The experiences of children who are heads of households in Hammarsdale.
Dlungwana, Nomlindo Eunice.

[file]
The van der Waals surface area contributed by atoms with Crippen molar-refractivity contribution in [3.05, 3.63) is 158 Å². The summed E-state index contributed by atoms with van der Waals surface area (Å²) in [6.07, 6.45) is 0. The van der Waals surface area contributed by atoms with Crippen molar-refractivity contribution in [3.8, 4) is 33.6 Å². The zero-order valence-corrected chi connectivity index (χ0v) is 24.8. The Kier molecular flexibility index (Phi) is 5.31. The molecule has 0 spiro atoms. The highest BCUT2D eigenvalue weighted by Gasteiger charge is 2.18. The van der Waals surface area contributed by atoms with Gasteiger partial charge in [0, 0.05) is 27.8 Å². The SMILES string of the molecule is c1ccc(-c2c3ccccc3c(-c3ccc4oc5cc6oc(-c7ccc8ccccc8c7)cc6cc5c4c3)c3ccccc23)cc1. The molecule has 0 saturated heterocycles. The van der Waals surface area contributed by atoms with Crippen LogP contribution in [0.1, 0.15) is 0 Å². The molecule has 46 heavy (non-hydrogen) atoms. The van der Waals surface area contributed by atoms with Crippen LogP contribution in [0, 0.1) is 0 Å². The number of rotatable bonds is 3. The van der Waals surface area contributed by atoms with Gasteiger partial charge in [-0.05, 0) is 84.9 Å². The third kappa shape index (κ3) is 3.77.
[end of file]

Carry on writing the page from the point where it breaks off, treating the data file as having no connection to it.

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This dissertation is an exploration of the experiences and challenges faced by children who are heads of households, and are obliged to head families, which entails caring for their siblings, assuming adult roles and taking care of the general running of the households. A review of the literature revealed that research based on the experiences of children who are heads of households is a neglected field of study and there is limited information on the topic. This study aimed to explore, describe and interpret the experiences of children who are heads of households. The study attempted to highlight relevant issues that may provide guidance to different stakeholders in their efforts to deal with orphaned children, child-headed households and children who are affected by HIV and AIDS. Qualitative research processes were used in this study. Data collection took the form of face-to-face interviews, using an interview guide in making the interviews more flexible and at the same time covering all the aspects the researcher wanted to cover. Findings of the study revealed that orphaned children who are heading households experience various problems in addition to material needs. The study revealed that the main problem is poverty, lack of support structures, for example, support from family members, friends and the community at large and secondly, the unavailability and inaccessibility of service providers. The study also revealed that social discrimination experienced by orphans in child-headed households impacts negatively on their social functioning and education. Based on these findings, recommendations are made with regard to the roles of the Departments of Social Welfare, Health, Education and Home Affairs in ensuring satisfactory services to orphaned children who are heads of households.